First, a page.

Perfect millionaire’s shortbread

Millionaire's shortbread
I have only made millionaire’s shortbread a couple of times previously, and not been satisfied. I want to make some for a charity cake stall, so this time I googled and took the best bits of several recipes, so I feel like this is my recipe now. And the jury of two agreed that it really was perfect.

The key points:

  • I used the ever-reliable Felicity Cloake’s shortbread base. Including rice flour or fine semolina makes it really crunchy, a good contrast with the topping.
  • I used a thermometer to check the temperature of the caramel. It’s really important to get it exactly to softball stage (112C) so that it’s neither too runny nor too chewy, and it’s hard to judge any other way. See a recent Bake Off attempt at Twix bars!
  • Remember the name, and use really good quality chocolate. Cheap chocolate will ruin it. I used Lindt milk chocolate, which is not too expensive and streets ahead of the bog standard supermarket type.Use either milk, dark, or a mixture, according to taste.
  • Give yourself plenty of time; it needs to chill thoroughly before cutting.
  • Cut it into small squares … it’s very rich!

The quantities given are for an oblong tin, 24×18 cm. They will also work for a square tin around 22×22 cm. Butter the tin, but there’s no need to line it.
150 g plain flour
75 g fine semolina or rice flour
75 g caster sugar
pinch salt
150 g butter, cut into dice
75 g golden syrup
250 ml double cream
75 g unsalted butter
175 g caster sugar
200 g good quality milk or plain chocolate

Preheat the oven to 180C. For the base, whisk together the dry ingredients in a bowl, then add the butter and cut it in using two table knives, one in each hand. Finish by rubbing it in with your fingers as for pastry. Squeeze the mixture together with your hands, but don’t expect it to come together into a ball as pastry would. Tip the crumbly mixture into the buttered tin and press it down gently with your hands to form an even base. You can smooth it out with the back of a spoon. Bake for around 25-30 minutes so that it is a light gold on top and has shrunk very slightly from the sides of the tin. Set aside to cool.

Meanwhile make the caramel. It’s very easy. Put all the ingredients in a bigger pan than you think you will need, and simmer over a moderate heat, stirring frequently to stop it catching, especially towards the end. Beware of splashes. It will take up to 10 minutes to turn a pale fawn. Keep checking the temperature, remove from the heat as soon as it hits 112C, and stir vigorously to stop it overheating. Let it cool for a couple of minutes, then pour evenly all over the cooled base, smoothing with a palette knife.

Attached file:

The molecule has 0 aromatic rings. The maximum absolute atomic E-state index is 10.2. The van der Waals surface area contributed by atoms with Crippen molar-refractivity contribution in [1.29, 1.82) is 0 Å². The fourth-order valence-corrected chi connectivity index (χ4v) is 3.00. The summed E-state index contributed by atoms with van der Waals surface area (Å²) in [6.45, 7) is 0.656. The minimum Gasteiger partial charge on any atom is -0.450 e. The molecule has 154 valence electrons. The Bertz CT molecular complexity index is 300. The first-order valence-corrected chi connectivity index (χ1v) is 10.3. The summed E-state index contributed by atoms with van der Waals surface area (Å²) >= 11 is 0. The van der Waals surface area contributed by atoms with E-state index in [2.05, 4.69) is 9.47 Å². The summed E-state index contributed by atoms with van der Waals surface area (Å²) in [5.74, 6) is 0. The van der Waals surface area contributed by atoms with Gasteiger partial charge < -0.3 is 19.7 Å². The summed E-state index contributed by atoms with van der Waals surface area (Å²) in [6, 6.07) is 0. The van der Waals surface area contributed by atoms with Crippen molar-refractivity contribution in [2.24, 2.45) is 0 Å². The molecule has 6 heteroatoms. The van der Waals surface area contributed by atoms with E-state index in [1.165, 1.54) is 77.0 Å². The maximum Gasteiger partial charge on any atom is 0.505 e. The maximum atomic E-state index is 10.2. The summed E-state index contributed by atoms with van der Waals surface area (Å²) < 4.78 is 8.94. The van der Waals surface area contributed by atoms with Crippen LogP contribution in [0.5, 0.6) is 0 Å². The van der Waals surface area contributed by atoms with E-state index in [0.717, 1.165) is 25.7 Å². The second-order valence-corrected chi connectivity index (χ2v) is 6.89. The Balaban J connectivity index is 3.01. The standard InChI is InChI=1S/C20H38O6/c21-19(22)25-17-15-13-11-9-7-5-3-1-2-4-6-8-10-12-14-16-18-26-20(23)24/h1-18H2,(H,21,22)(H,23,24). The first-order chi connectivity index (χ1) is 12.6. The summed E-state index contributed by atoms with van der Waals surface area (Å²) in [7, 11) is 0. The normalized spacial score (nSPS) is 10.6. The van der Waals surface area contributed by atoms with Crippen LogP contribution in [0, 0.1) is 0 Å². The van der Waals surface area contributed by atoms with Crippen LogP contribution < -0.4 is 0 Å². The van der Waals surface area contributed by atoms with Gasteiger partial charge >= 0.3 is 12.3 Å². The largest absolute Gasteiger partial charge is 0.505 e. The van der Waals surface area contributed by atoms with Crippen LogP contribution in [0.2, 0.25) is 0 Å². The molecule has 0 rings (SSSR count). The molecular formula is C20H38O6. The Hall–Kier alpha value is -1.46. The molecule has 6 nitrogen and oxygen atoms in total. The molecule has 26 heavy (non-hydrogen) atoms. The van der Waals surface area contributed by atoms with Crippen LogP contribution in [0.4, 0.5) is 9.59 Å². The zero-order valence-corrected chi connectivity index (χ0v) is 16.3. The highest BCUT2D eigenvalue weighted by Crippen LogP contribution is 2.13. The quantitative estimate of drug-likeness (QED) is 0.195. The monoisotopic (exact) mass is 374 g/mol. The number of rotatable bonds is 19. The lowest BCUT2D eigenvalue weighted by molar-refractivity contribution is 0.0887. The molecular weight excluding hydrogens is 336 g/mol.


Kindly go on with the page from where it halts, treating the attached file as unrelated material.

The caramel needs to be completely cold before you add the topping. Break up the chocolate into a heatproof bowl and melt it either over simmering water or in the microwave on low power. If using the microwave, give it a couple of minutes initially, then stir and give it further 30-second blasts until most of the chocolate has melted. Then stir to melt the remaining lumps. Pour the chocolate evenly over the cold caramel, tilting the tin to help it spread. Smooth with a palette knife if necessary.

Chill in the fridge for at least two hours before cutting into squares.

9 thoughts to “Perfect millionaire’s shortbread”

  1. Millionaire’s shortbread is my favourite treat!! I was disappointed with Felicity Cloake’s recipe, especially the way the caramel turned out (too chewy), so am looking forward to trying your recipe! Any suggestions of what to use instead of double cream here in France?

  2. Hello again, Veronica,
    I made the recipe yesterday and they turned out very nicely!! I would have liked the caramel to be a little darker/flavourfull, but was worried getting toffee 🙂
    Thanks for sharing that recipe!

  3. Hi Andreas

    Yes, I like my caramel to have a bit of an edge too. I wondered if making a dry caramel with the sugar, to the colour you like, and then adding the rest of the ingredients and cooking to softball stage, would work? I might try that next time.

  4. I think that might be a good way to go – be careful when you add the cream, it’ll bubble like crazy!! I’m really enjoying it though, brings back many happy memories, one small square at a time!!

  5. Hi Andreas

    Belated update, I tried this again using the method of making the dry caramel first. It was a bit nerve-racking cooking to the required temperature once the cream was added — I thought it might burn — but it worked really well. Lovely almost mahogany caramel that was still the right consistency. Milk chocolate needed to balance it.

  6. Hi Veronica,
    I just saw your update! I can imagine that cooking the caramel with the cream to the softball stage was a bit nail-biting, but glad to hear that it achieved the desired results!! I must make this again soon, once all the Easter chocolates are eaten!! 🙂

  7. Hi Andreas
    I made them again recently using the second method. I was making double quantity, and when I added the cream, the caramel seized in a massive lump in the pan. I thought I was screwed, but with a lot of patience and much stirring over a low heat, it eventually melted and the caramel layer was absolutely fine.

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